From Colorado City to Yuma, this year’s Results-Based Funding schools are supporting students and teachers across Arizona, according to data recently released by the Arizona Department of Education.
Nearly 145,000 students attend one of the 285 schools that earned Results-Based Funding, which provides additional dollars to Arizona’s best schools with an emphasis on the top schools serving high poverty students.
University High School Principal Amy Cislak said the Tucson school earned Results-Based Funding for the last two years and used it to lower freshman class sizes and provide bonuses to teachers.
“It was a huge relief and celebration for teachers who were able to apply those funds towards bills, vacations and even towards major purchases such as their first home or even a car–two teachers were carless before this came in!,” she said. “This year, in addition to substantial teacher bonuses, we are considering the maintenance of smaller class sizes and professional development opportunities to further expand opportunities for students.”
Results-Based Funding incentivizes public schools – traditional district, magnet, and charter – to grow their impact and serve more students. Approved by lawmakers in 2016, Results-Based Funding provides $225 per student to the top 10 percent of schools in the state, and $400 per student to the top 10 percent of schools with more than 60 percent of students who quality for free or reduced priced lunch.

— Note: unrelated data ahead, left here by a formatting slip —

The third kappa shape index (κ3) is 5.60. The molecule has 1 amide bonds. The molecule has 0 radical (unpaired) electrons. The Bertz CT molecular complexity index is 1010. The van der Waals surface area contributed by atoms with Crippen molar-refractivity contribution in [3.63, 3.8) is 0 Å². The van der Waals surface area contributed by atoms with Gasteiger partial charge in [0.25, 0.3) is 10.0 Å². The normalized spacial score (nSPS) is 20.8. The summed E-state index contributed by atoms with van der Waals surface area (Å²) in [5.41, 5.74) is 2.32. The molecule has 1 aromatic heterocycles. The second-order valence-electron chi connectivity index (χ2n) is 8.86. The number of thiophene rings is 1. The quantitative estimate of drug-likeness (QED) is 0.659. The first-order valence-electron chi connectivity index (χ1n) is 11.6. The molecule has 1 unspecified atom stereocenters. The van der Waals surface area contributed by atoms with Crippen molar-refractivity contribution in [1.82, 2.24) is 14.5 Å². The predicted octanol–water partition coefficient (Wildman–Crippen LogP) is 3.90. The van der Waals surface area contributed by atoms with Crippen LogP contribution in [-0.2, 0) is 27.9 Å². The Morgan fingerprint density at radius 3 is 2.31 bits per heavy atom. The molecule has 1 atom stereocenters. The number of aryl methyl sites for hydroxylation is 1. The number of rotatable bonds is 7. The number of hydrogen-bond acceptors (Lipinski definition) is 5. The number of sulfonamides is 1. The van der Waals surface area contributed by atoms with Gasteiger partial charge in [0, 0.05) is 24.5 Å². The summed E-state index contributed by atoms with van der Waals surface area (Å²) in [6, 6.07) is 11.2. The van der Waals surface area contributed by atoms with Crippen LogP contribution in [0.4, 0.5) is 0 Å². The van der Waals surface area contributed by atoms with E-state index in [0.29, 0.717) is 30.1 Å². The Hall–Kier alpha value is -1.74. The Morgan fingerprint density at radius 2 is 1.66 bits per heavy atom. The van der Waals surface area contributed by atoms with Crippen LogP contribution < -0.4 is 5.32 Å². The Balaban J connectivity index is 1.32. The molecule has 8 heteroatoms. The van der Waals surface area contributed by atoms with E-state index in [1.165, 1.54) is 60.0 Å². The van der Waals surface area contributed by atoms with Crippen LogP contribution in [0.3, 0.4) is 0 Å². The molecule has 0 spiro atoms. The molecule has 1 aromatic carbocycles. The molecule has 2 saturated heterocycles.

While Yuma County represents only 6 percent of students in all of the high poverty schools across Arizona, schools within the border county earned 12 percent of funding, according to the Center for Student Achievement’s analysis.
At Crane Elementary Schools District in Yuma, three of its schools earned the funding.
“We have so much to celebrate as we enter another school year with our academic excellence, nurturing culture and integral involvement in this fine community. Crane is categorically one of the finest school districts in the state,” said Laurie Doering in a post on the district’s website.
In addition to supporting growth and expansion, Results-Based Funding may also be used for teacher salaries and professional development. Districts and schools work together to determine the best use of the funds.
At the Phoenix Union High School District, Bioscience, Phoenix Coding and Franklin Police and Fire high schools earned Results-Based Funding this year. The district used the funding earned by Bioscience last year to provide professional development for all teachers.
“We are very proud that (our schools) earned this by being among the top schools in the state. With our teachers receiving the results-based funding in the form of professional development, we know this will pay additional dividends toward increased student achievement at Bioscience and across the District,” said Phoenix Union Director of Federal and State Programs Stacie Crain Hacker. “We anticipate more of our top performing schools receiving this funding and distinction in the future.